And yet … four weddings!

    Thompson calls Rosalind “the great psychologist of all the people around her.” But at her core, she’s just a girly-girl in love. And it’s fun for us to watch her grow more jealous … of herself.

    Her eventual partnership with Orlando is so well-matched and true that 400 years later, it feels to a modern audience as a downright contemporary coupling. “I think Orlando teaches Rosalind heart and passion,” Thompson said. “And she teaches him intellect, wit and being able to see the world not through those rose-colored glasses.”

    Rosalind is a perfect character for these gender-fluid contemporary times. She is a woman pretending to be a man pretending to be a woman — she is both a man’s man and a woman’s woman.

    “I think all of that together creates both great sexual and comic tension,” Thompson said. “That is delicious for the audience because of course we know what’s going on. So it’s great fun to watch."

    All the more remarkable given that Shakespeare created Rosalind way back in the Elizabethan era. “It’s still very much a patriarchal world,” Thompson said. “But Shakespeare is kind of the Elizabethan feminist.” For evidence, look no further than the fact that Rosalind gets the final word in As You Like It — making her the only female character in the entire Shakespeare canon who gets to deliver the epilogue.

    The only other Bard female who drives the action forward as efficiently as Rosalind, Thompson suggests, might be Juliet. “She actually is the strongest person in Romeo and Juliet,” he said. “She’s the one who is proactive and goes to the Friar. He’s the one who falls down crying. She figures out a way to do it, and she’s willing to go there, even though she may die. But Rosalind is really the only female Shakespeare character who manages to direct everything down to that last scene.”

    And Rosalind is just one of many strong female protagonists on the Theatre Company’s 2015-16 season. Lookingglass Alice (now playing on and above The Stage Theatre through Oct. 11) presents a much more active Alice than Wonderland readers are used to. The role is so physically demanding, in fact, that two actors are alternating performances in the role of Alice. Tribes features a hard-of-hearing young woman named Sylvia who opens up a whole new world to a young deaf man named Billy. The protagonist in FADE is a novice named Lucia who gets a job writing on a major TV drama. The Nest is a biting ensemble comedy that includes three significant and distinct New York women. And let’s not forget Mrs. Lovett, who stirs up the pot in Sweeney Todd— with human flesh.  

    When asked if he will be celebrating this year-long trend of strong, proactive female protagonists, Thompson joked, “I will be celebrating it now that I am conscious of it.

    “I think it makes sense, because we are committed to women playwrights, we are committed to new writing and we are committed to women actors. But if you look at it, yes, it is very true that there will be vigorous female protagonists throughout the season. I think that’s really emblematic of a lot of interesting work that is going on right now, with stronger female characters being portrayed.”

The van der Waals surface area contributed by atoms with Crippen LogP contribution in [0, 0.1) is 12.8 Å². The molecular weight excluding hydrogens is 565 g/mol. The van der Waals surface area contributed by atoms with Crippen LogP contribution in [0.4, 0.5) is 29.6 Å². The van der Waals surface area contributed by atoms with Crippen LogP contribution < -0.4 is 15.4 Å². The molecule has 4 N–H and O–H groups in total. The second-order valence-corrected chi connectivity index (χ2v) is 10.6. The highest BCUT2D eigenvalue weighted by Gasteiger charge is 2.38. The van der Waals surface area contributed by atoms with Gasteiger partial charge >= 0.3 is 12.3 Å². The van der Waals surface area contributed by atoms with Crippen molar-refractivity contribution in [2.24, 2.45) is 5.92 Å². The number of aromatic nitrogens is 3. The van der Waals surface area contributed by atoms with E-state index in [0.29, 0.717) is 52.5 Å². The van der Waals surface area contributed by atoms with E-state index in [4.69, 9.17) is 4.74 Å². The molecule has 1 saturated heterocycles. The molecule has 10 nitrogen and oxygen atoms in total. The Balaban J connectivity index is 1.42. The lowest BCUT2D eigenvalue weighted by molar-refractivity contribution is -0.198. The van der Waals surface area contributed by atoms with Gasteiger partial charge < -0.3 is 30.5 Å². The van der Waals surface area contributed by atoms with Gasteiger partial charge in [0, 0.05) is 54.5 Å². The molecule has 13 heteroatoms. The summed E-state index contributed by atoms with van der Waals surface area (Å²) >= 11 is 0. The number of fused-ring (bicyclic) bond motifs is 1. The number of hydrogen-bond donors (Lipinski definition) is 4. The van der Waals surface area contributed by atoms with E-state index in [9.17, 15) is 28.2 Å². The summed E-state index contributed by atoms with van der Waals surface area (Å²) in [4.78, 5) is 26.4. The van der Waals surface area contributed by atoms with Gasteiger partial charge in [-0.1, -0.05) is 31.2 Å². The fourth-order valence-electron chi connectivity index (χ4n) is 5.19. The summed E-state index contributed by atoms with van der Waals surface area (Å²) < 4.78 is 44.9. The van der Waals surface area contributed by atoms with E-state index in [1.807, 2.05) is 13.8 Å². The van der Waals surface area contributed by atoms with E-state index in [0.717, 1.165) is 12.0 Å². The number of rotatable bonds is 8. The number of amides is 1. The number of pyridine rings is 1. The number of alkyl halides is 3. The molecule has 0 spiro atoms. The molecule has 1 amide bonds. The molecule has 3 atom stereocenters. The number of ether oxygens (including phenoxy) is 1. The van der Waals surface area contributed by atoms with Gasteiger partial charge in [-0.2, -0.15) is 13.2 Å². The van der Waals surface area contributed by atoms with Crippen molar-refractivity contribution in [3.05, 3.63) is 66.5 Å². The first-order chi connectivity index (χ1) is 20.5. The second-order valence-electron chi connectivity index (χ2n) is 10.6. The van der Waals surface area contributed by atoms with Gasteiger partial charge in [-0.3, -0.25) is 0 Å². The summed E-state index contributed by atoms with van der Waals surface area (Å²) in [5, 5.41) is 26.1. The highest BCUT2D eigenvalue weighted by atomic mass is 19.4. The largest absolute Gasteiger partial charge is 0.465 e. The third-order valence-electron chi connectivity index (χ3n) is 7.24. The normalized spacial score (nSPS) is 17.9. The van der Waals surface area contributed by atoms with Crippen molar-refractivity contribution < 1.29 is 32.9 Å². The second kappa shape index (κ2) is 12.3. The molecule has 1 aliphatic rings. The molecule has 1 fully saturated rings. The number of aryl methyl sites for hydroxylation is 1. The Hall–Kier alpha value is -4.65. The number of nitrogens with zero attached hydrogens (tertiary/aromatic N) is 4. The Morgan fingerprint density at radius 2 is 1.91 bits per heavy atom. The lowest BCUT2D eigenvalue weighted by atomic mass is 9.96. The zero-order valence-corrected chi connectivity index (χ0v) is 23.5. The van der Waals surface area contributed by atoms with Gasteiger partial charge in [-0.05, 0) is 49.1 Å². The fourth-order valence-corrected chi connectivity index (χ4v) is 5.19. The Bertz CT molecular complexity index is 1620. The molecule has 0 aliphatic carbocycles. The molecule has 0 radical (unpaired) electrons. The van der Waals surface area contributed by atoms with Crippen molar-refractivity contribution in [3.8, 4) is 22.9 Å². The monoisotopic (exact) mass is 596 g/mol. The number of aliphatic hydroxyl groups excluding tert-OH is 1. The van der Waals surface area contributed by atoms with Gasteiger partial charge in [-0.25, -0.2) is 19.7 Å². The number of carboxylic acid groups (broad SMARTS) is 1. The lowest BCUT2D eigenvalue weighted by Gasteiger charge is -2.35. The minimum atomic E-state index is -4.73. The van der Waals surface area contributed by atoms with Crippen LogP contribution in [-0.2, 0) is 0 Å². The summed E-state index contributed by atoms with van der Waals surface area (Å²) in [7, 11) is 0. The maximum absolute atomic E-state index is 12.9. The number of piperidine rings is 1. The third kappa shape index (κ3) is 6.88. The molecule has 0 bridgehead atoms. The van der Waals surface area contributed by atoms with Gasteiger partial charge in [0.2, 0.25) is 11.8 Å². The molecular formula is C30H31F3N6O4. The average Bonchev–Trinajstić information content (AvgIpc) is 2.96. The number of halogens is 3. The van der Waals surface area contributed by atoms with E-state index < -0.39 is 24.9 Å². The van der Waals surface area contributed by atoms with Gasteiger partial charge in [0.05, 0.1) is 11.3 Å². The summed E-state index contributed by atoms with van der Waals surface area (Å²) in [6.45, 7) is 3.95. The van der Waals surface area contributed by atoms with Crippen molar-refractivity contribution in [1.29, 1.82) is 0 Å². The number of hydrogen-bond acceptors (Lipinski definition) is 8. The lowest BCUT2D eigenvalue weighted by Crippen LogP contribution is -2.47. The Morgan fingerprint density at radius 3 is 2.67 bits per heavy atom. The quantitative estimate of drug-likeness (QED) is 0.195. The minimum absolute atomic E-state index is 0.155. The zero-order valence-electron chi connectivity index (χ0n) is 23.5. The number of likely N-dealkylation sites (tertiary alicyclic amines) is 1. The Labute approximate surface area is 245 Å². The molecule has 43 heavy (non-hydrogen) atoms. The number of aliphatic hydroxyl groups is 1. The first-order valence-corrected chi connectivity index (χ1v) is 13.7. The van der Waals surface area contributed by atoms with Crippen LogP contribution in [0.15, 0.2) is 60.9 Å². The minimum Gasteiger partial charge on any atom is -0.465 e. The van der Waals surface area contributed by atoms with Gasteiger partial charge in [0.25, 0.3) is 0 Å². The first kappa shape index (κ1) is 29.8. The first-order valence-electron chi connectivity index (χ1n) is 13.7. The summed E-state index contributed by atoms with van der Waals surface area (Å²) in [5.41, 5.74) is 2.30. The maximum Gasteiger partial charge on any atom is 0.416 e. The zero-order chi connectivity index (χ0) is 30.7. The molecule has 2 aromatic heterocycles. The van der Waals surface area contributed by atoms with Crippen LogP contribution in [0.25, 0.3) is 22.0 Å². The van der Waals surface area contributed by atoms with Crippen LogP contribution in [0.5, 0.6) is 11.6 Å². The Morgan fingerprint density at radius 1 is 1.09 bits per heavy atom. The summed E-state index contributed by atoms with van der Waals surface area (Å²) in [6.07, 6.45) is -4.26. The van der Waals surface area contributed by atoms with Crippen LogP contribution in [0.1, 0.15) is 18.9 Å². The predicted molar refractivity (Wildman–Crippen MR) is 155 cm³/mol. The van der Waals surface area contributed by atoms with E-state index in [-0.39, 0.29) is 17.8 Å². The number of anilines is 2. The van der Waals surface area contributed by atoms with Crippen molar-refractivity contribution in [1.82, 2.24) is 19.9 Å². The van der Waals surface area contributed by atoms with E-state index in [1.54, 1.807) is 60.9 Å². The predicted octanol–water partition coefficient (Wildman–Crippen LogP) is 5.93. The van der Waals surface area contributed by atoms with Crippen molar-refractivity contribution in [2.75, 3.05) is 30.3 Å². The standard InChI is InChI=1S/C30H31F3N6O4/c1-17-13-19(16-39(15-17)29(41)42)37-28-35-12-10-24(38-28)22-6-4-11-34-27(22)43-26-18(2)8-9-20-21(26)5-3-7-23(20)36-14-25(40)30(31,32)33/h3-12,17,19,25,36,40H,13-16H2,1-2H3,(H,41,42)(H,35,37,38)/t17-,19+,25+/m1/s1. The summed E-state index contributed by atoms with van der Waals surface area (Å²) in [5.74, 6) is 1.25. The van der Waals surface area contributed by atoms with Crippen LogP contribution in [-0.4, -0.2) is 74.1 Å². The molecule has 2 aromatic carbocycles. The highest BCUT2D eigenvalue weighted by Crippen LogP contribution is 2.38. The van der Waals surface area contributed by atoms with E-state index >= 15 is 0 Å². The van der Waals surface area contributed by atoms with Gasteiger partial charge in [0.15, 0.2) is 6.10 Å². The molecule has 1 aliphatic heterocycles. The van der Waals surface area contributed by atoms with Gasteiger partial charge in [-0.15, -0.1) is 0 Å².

Shakespeare's Five Largest Roles for Women (by line count):

    The female character who speaks the most lines in any Shakespeare play is Rosalind, the spirited heroine of the romantic comedy As You Like It. According to ShakespearesWords.com, Rosalind comes in first with 685 lines. Ironically, she speaks many of those lines while playing a man – and Rosalind would have been played by a boy during Shakespeare’s time anyway. Here are the top five (with fun character descriptions from Shmoop.com):

    1. Rosalind, As You Like It
    Lines: 685
    Shmoop.Com: Who is this "Rosalind" girl and what makes her so great? Well, she's the daughter of the banished Duke Senior and cousin/BFF to Celia. She's also the saucy, cross-dressing girlfriend of Orlando. In the play, Rosalind gets 86'ed from her uncle's court but, instead of boo-hooing about her lousy circumstances, she puts on a brave face and runs away to the Forest of Arden in search of freedom. Our girl is not only adventurous, but she's also gutsy.

    2. Cleopatra, Antony and Cleopatra
    Lines: 678
    Shmoop.Com: Cleopatra is the Queen of Egypt, lover to Antony, and former lover of both Julius Caesar and Pompey the Elder — it's safe to say homegirl has a "type." She’s one of Shakespeare’s richest female characters (in terms of both wealth and character development), and can be used as a case study of both a woman in power and a woman in love.

    3. Imogen, Cymbeline

    Lines: 594
    Shmoop.Com: This British princess is just about as perfect as they come: She's wise, beautiful, resourceful, and — most important — she's honest. She stands up for herself to her dad and notices the Queen is a "dissembling courtesy" (read: faker) right away. While she mourns the banishment of her husband and moans about having a "foolish suitor" (Cloten), she doesn't wallow in self-pity.

    4. Portia, The Merchant of Venice
    Lines: 574